| I Couldn't Say Anything So My Body Tried To Speak For Me: The Cost of Providing Health Care Services to Women Survivors of Childhood Sexual Abuse
S. Burgess, A. M. Watkinson,
A. Elliott, W. MacDermott, M. Epstein
Survivors of childhood sexual abuse (CSA) experience a wide range of physical and psychological symptoms and are users of health care services. Health care services include medical services (such as visits to physicians, medical specialists and chiropractors), hospitalization, emergency room services and prescription drugs. This report details the financial costs of insured health care services for 12 women survivors of CSA over a 10 and 11 year period.
Purpose and Objectives
The study asked survivors to review their health care services costs for a ten, and in some cases eleven-year period; "tell their story" about the medical interventions in focus groups and in one-on-one interviews with the principal investigator; judge whether the medical system helped their healing process; identify what other services helped them in their healing journey and make recommendations about appropriate care for women survivors of CSA.
The study used a participatory action research design with twelve women survivors of child sexual abuse who self-selected to be co-researchers (CR-survivors) over a twelve-month period. Participants ranged in age from early twenties to early sixties, and represented a wide socio-demographic spectrum. Each of the 12 CR-survivors requested and obtained their 1989-1999 health records from Saskatchewan Health. The principal investigator (PI) worked with the 12 CR-survivors in focus groups and in one-on-one interviews to document their utilization of health services, to measure the costs of these health services and to record their reflections on their interaction with the health care system.
Health care service costs were analyzed and compared to appropriate benchmarks, adjusted where possible for age and gender. Qualitative data on the CR-survivor's experience with health care services and their recommendations for improvements were gathered from interviews and focus groups. The PI analyzed the information using theme and content analysis methods.
The adjusted utilization-to-benchmark ratios showed that, on average, the cost of medical services used by CR-survivors was 3.7 times the population average. The average costs of hospitalization for CR-survivors were 3.8 times the population average and 76% of the cost of hospitalization was spent on psychiatric care. The average cost of medications prescribed to the CR-survivors was 9.4 times the population average and the cost of their emergency visits was 1.5 times the population average.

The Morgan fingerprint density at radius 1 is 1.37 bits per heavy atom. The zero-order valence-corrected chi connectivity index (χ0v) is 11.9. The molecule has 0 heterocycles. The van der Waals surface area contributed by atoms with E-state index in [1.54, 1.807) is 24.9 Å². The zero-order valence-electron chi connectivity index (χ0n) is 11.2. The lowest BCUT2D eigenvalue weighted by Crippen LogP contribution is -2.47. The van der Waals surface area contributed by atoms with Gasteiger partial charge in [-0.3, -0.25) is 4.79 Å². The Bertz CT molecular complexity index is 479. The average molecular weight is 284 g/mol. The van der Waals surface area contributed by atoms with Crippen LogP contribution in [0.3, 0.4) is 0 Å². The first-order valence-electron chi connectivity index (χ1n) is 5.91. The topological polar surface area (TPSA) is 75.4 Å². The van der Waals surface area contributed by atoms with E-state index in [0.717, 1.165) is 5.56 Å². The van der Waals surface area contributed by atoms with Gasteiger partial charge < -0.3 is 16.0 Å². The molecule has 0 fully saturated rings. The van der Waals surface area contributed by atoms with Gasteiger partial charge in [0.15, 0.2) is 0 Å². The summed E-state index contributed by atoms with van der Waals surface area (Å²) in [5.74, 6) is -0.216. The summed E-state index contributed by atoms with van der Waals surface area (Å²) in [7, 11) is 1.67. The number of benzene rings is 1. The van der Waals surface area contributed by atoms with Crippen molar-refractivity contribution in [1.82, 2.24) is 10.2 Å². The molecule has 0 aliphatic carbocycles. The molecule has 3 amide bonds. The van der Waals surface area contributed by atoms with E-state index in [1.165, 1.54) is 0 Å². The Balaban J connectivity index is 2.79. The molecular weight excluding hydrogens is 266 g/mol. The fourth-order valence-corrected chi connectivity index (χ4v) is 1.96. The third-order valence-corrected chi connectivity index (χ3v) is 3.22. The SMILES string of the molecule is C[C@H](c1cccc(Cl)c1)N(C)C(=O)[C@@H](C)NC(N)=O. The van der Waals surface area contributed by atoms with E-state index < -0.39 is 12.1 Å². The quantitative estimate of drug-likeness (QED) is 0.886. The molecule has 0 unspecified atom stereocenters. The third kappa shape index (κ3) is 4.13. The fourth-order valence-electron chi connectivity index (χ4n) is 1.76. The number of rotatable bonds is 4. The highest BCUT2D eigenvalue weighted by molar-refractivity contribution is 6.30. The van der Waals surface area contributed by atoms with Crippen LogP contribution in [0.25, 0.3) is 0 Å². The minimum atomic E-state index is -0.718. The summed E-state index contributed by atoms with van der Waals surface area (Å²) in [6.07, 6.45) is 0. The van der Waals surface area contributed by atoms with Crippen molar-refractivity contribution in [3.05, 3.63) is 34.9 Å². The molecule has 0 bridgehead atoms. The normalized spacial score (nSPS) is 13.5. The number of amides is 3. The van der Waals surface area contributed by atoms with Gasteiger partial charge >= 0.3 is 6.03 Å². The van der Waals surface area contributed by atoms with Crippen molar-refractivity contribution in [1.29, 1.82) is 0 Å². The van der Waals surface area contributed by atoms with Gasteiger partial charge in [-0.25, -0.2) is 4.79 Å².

The CR-survivors reported that some of the positive consequences of insured health care services included various stabilizing effects such as control of symptoms and the ability to function in society. They reported that the negative consequences of health care services included failure of health care providers to detect CSA which may have led to a diagnosis which overlooked the underlying cause, excessive use of psychotropic drugs, and continued fragmentation of various helping systems including health care, social services, and justice.
The cost comparison for community-based services was hard to measure in part because they are not publicly funded and therefore it is difficult to access the costs. But what we do know is that local estimates indicate the average cost in a Saskatoon hospital is $583.00 per day; it costs $47.00 for a half-hour with a family doctor and $72.00 for a specialist. By comparison, community-based, publicly funded counseling costs an average of $40.00 -$50.00 an hour. The estimated cost to run a fulltime (24 hrs. per day, seven days per week) holistic healing centre focused exclusively on healing from child sexual abuse with eight beds is $205.48 per bed per day.1
While existing information does not allow a reliable estimate of the proportion of the provincial health care budget attributable to unresolved CSA, we can extrapolate the provincial cost based on provincial population number. The population of Saskatchewan is approximately 1 million, half of which is female. Using Finkelhor's (1990)2 findings that as many as one in four women are victims of sexual abuse we can estimate the yearly cost to the medical system in dealing with the CSA of women to be approximately $54,837,5003.
The 12 CR-survivors who took part in this study made extensive use of conventional health care services partially because the services were insured, available, appropriate and accessible. These conventional services, while useful, require additional psycho-social (including complementary) interventions to address the survivor's need for deep, inner, sustained healing from childhood trauma.
Interventions which are targeted towards deep, authentic, inner healing, such as healing centres in the community, could have major positive human and societal consequences and result in significant reductions in costs associated with the health care, social services, and justice systems. With appropriate reallocation of resources all survivors of CSA are more likely to have access to the help they need.
Back to top of page